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Java volatile and atomic operations


How to use Java volatile and atomic operations to write lock-free code? These are two fundamental concepts in Java concurrency and understanding both of them is required to write correct, thread-safe code.



Atomic operation in Java is an operation that is guaranteed to not be interrupted in between by the thread scheduler. The following example shows an assignment that may be interrupted by the Thread Scheduler to execute other threads:

public class NotAtomicOperations {

   private long number;

   public void setNumber(long newNumber) {
       // This assignment may be split into two 32-bit operations,
       // between which Thread Scheduler may execute other thread!
       number = newNumber;

What operations are atomic? Basically only read and write operations of:

  • all basic types except 64-bit types, namely long and double,
  • references variables (no matter whether it is 32-bit or 64-bit JVM),
  • all variables declared as volatile (including long and double).

Note: only read and write means that, for example, incrementation (++ operator) is not atomic and you cannot compare and set an int as one atomic operation.


Even though some operations are atomic, it doesn’t mean that their results will be immediately visible by all threads on multiprocessor or multi-core machines (which are standard these days). JVM doesn’t guarantee that and such results may be stored in a processor’s cache to which, threads running on other processors, don’t have access. The purpose of volatile keyword is to make those results visible in main memory, hence for all threads, like so:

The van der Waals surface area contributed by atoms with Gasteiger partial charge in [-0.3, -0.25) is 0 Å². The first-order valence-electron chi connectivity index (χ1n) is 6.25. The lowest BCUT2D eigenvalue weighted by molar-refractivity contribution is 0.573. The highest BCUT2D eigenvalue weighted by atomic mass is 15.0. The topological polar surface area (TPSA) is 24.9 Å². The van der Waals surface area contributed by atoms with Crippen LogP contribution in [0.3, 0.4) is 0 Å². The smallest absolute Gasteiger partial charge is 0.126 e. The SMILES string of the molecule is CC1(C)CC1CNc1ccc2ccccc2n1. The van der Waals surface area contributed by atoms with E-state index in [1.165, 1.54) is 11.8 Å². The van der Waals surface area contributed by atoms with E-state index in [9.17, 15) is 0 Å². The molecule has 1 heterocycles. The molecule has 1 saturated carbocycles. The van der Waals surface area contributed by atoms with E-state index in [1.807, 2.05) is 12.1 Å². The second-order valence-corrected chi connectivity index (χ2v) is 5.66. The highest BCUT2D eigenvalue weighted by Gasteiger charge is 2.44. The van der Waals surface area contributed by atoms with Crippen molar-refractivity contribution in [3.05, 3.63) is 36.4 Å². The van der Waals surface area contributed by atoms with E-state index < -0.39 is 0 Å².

public class VolatileVisibleToAllThreads {

   // volatile makes it visible to all threads!
   private volatile boolean running = true;

   public void stop() {
       // Simple write is atomic:
       running = false;

   public boolean doWork() {
       // Will see the result of stop() called by other thread:
       while (running) {
           // doing some work...

Note: It is important to remember that volatile keyword can be used with only one variable. It doesn’t make sense to use it with more that one, because a thread can do only one atomic operation, without synchronization. So the following code won’t work correctly:

public class DoubleVolatileNotAtomic {

   private volatile int number1;
   private volatile int number2;

   public boolean setNumbers(int a, int b) {
       // Thread Scheduler may interrupt in between:
       number1 = a;
       number2 = b;

Also adding volatile to long and double makes them atomic too:

public class VolatileWithAtomicLong {

   private volatile long number;

   public void setNumber(long newNumber) {
       // This assignment won't will be atomic thanks to volatile:
       number = newNumber;


In previous posts (e.g. synchronized method and synchronized object) we’ve shown how to use synchronized keyword to make the code thread-safe. One great feature of synchronized is that is makes operations on variables atomic and visible to other threads at the same time. What’s more, it allows to do atomic operations on more than one variable.

To summarize: atomic variables allow to write lock-free code, but its very easy to do it incorrectly, therefore synchronized is preferred in most cases.

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